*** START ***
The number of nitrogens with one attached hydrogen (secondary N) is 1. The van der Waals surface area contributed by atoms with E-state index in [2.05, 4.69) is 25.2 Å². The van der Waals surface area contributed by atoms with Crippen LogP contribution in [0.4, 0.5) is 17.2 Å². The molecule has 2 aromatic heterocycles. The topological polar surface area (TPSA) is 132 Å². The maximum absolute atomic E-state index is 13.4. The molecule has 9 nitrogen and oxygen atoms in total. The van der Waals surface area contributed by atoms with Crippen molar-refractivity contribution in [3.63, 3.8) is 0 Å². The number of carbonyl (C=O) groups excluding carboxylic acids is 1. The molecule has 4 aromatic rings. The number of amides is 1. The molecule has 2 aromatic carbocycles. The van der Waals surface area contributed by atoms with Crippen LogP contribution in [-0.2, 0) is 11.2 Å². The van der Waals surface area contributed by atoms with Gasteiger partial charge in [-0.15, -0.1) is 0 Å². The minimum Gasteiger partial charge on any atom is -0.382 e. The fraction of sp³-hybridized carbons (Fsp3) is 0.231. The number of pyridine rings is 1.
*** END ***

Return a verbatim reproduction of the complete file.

The number of nitrogens with one attached hydrogen (secondary N) is 1. The van der Waals surface area contributed by atoms with E-state index in [2.05, 4.69) is 25.2 Å². The van der Waals surface area contributed by atoms with Crippen LogP contribution in [0.4, 0.5) is 17.2 Å². The molecule has 2 aromatic heterocycles. The topological polar surface area (TPSA) is 132 Å². The maximum absolute atomic E-state index is 13.4. The molecule has 9 nitrogen and oxygen atoms in total. The van der Waals surface area contributed by atoms with Crippen molar-refractivity contribution in [3.63, 3.8) is 0 Å². The number of carbonyl (C=O) groups excluding carboxylic acids is 1. The molecule has 4 aromatic rings. The number of amides is 1. The molecule has 2 aromatic carbocycles. The van der Waals surface area contributed by atoms with Crippen LogP contribution in [-0.2, 0) is 11.2 Å². The van der Waals surface area contributed by atoms with Gasteiger partial charge in [-0.15, -0.1) is 0 Å². The minimum Gasteiger partial charge on any atom is -0.382 e. The fraction of sp³-hybridized carbons (Fsp3) is 0.231. The number of pyridine rings is 1.